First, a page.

PRK vs. LASIK
By Andrew Holzman on May 24, 2011
LASIK and PRK are both safe and effective laser vision correction procedures that permanently correct myopic, hyperopic, and astigmatic vision. LASIK is generally the favored treatment because it results in less pain, a quicker recovery, and almost immediate results. Yet myself and other surgeons still recommend PRK surgery to a select group of patients. In this post, I review the key differences between the two laser vision correction treatments so our Washington, DC LASIK patients have a better understanding of their options.
Candidates for LASIK and PRK surgery must:
- Be at least 18 years old
- Have nearsighted, farsighted, or astigmatic vision
- Have had a stable vision prescription for at least one year
- Not suffer from other serious eye conditions
- Not be pregnant or nursing when they undergo treatment
Unfortunately, some patients are not suitable candidates for LASIK surgery because they have certain corneal conditions such as corneal scars or thin corneas. These patients may be able to undergo LASIK alternatives such as PRK.
The LASIK and PRK procedures differ in the way that underlying corneal tissue is exposed to the excimer laser so the cornea can be flattened, steepened, or reshaped. In LASIK surgery, I create a three-sided hinged flap in the outer layer of the cornea using a blade microkeratome or Intralase® laser. The flap is open while the excimer laser reshapes the cornea, then closed so the flap can heal on its own following surgery.
During PRK surgery, the epithelium (the outer layer of the cornea) is completely removed. I then precisely reshape the outer cornea, rather than the inner corneal tissue, with an excimer laser. Finally, bandage contact lenses are applied to the eyes, and must be worn for three to five days after surgery to promote healing and regrowth of the epithelial layer.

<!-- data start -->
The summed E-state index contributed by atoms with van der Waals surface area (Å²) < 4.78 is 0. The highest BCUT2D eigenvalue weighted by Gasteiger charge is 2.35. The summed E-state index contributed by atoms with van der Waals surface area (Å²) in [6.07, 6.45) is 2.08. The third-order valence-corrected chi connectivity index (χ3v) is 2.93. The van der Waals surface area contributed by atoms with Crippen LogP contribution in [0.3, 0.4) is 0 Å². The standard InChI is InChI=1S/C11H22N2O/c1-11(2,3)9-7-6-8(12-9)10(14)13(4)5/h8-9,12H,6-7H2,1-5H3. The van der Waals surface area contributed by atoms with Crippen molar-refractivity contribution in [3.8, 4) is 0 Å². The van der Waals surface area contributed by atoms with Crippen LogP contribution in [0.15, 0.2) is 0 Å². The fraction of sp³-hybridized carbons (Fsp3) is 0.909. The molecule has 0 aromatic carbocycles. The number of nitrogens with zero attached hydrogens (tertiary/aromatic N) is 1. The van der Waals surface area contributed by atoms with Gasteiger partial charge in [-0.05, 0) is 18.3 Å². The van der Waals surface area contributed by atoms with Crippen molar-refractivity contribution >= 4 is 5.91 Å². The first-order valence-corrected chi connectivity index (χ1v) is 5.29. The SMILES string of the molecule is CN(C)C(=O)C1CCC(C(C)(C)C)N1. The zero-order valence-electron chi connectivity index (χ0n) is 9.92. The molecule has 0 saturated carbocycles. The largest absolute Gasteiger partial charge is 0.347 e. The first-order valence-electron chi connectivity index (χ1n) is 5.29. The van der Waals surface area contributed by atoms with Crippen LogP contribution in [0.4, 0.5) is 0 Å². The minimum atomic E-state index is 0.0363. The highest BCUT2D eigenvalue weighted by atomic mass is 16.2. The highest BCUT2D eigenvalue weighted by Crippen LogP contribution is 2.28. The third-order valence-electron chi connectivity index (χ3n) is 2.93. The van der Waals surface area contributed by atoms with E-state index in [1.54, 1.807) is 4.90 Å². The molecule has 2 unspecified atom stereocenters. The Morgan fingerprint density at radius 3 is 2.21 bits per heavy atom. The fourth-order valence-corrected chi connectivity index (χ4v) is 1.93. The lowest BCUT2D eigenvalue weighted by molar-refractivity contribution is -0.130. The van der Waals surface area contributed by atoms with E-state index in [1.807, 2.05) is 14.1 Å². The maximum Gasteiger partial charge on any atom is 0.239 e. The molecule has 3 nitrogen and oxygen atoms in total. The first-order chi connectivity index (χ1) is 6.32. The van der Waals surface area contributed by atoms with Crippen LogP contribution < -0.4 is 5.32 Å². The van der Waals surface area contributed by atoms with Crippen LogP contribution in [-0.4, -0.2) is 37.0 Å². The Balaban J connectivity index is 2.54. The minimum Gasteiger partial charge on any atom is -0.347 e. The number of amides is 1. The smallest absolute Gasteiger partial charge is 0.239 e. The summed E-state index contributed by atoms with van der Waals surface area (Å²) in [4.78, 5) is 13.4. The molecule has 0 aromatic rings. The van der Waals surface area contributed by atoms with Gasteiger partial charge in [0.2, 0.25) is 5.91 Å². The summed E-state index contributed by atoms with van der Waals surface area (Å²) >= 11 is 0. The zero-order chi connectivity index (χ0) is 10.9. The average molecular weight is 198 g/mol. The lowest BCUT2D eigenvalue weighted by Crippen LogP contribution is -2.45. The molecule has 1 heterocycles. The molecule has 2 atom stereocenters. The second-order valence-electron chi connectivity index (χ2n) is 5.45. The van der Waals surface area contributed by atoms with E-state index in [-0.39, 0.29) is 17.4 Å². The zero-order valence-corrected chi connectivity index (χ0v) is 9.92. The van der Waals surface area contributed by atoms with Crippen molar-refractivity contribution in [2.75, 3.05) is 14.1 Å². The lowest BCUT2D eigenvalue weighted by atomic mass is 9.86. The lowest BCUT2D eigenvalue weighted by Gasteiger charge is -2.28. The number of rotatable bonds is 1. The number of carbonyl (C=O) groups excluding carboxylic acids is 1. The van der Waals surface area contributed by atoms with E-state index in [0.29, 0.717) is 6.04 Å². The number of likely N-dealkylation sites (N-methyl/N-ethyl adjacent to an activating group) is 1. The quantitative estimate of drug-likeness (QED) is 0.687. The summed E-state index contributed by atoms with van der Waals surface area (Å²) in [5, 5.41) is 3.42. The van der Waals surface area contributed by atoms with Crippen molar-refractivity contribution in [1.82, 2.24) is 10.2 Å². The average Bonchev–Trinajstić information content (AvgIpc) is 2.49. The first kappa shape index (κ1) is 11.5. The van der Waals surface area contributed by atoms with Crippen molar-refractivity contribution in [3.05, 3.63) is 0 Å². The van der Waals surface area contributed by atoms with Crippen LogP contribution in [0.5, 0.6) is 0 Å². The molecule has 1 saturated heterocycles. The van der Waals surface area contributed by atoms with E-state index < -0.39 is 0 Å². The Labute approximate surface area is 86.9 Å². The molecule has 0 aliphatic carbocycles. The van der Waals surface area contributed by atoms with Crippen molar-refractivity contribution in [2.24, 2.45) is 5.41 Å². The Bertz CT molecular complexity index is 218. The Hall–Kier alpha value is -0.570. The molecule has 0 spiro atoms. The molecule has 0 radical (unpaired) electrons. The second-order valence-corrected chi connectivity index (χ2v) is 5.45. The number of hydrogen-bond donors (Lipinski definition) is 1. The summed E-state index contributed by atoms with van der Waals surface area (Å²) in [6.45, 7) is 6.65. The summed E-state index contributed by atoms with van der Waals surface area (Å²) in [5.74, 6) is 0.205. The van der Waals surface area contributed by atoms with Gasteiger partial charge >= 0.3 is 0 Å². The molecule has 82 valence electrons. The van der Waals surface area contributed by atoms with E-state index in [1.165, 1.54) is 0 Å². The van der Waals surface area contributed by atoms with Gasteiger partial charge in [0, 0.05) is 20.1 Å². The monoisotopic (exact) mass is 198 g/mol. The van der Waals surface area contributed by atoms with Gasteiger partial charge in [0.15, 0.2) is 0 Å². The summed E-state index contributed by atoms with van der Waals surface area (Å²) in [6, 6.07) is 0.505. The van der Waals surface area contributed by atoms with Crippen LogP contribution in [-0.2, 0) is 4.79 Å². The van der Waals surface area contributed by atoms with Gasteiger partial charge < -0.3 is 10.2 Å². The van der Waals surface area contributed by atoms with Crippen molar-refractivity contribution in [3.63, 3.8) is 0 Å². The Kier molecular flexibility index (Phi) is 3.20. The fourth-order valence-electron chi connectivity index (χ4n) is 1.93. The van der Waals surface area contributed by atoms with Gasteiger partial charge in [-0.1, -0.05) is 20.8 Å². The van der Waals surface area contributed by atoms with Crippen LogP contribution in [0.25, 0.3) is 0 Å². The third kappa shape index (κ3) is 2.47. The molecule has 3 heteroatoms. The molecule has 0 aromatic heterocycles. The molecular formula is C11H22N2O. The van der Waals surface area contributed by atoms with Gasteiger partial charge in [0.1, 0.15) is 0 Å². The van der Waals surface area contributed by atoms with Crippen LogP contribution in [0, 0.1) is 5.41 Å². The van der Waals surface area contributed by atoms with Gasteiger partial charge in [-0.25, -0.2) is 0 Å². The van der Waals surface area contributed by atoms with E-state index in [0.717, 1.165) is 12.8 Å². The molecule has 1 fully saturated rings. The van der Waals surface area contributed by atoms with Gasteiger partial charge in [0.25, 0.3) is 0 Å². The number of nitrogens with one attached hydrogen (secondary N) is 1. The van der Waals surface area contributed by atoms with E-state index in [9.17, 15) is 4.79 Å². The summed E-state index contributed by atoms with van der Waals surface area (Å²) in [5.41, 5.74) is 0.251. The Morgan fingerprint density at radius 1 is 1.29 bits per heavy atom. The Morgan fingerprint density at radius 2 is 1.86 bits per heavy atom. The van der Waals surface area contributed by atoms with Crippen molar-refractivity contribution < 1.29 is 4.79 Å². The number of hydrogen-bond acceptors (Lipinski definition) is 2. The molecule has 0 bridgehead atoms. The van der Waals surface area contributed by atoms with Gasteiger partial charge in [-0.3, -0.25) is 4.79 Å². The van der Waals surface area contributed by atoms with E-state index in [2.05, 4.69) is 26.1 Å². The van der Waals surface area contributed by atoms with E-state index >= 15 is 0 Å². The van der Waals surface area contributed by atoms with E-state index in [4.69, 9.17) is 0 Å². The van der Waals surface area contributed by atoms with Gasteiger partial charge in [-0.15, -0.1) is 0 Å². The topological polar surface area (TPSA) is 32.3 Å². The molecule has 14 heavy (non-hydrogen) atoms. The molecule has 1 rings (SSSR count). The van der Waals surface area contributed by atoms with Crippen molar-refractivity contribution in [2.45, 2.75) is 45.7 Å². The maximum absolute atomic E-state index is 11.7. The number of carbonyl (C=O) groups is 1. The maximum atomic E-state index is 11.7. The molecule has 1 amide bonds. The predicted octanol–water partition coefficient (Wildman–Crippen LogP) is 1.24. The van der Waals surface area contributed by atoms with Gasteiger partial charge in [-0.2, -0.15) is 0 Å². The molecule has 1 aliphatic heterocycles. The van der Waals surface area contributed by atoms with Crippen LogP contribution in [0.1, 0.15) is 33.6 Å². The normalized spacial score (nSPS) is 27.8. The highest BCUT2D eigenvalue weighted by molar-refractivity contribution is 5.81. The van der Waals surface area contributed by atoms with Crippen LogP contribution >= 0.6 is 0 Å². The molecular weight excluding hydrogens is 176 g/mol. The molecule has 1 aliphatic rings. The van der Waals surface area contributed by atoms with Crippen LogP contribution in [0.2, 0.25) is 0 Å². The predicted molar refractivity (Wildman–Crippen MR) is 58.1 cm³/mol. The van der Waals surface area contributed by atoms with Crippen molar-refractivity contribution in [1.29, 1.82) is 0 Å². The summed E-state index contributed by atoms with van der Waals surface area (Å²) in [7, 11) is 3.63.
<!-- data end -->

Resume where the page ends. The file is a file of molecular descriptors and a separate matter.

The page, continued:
The LASIK recovery process is quicker and more comfortable than the one experienced by my Washington, DC PRK patients:
- LASIK patients typically experience clear vision the morning that they wake up after surgery. PRK patients may have blurry vision for one to five days after surgery and may not experience their best possible vision until one to six months after surgery.
- LASIK patients do experience some pain about two hours after undergoing surgery, but this usually fades within a few hours. PRK patients may experience discomfort for three to five days after surgery.
- Both LASIK and PRK patients may be given protective eyewear, eye drops, and medication after surgery; PRK patients will also be required to wear bandage contact lenses.
PRK and LASIK surgery both require the use of advanced laser vision correction technology. Therefore, the cost of both treatments is similar and depends on the degree of the patient's refractive errors.
If you are interested in undergoing LASIK or PRK surgery, contact my practice today.